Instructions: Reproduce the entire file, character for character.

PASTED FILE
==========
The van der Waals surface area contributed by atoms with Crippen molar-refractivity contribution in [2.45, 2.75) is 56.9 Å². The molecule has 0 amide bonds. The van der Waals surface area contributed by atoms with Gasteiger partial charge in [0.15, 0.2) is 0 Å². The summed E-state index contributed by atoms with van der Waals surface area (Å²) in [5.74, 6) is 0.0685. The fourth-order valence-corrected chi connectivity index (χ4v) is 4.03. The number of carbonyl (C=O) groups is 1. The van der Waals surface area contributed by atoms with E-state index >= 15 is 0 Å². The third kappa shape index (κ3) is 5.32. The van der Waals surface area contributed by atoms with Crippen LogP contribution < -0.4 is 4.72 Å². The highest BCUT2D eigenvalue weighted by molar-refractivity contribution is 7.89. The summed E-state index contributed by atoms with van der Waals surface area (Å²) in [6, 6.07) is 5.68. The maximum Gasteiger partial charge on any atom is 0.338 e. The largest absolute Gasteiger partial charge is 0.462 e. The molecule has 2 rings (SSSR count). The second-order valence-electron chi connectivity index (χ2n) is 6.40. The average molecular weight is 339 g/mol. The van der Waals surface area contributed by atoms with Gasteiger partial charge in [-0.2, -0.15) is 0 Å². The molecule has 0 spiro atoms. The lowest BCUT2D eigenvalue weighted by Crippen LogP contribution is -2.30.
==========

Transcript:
The van der Waals surface area contributed by atoms with Crippen molar-refractivity contribution in [2.45, 2.75) is 56.9 Å². The molecule has 0 amide bonds. The van der Waals surface area contributed by atoms with Gasteiger partial charge in [0.15, 0.2) is 0 Å². The summed E-state index contributed by atoms with van der Waals surface area (Å²) in [5.74, 6) is 0.0685. The fourth-order valence-corrected chi connectivity index (χ4v) is 4.03. The number of carbonyl (C=O) groups is 1. The van der Waals surface area contributed by atoms with E-state index >= 15 is 0 Å². The third kappa shape index (κ3) is 5.32. The van der Waals surface area contributed by atoms with Crippen LogP contribution < -0.4 is 4.72 Å². The highest BCUT2D eigenvalue weighted by molar-refractivity contribution is 7.89. The summed E-state index contributed by atoms with van der Waals surface area (Å²) in [6, 6.07) is 5.68. The maximum Gasteiger partial charge on any atom is 0.338 e. The largest absolute Gasteiger partial charge is 0.462 e. The molecule has 2 rings (SSSR count). The second-order valence-electron chi connectivity index (χ2n) is 6.40. The average molecular weight is 339 g/mol. The van der Waals surface area contributed by atoms with Gasteiger partial charge in [-0.2, -0.15) is 0 Å². The molecule has 0 spiro atoms. The lowest BCUT2D eigenvalue weighted by Crippen LogP contribution is -2.30.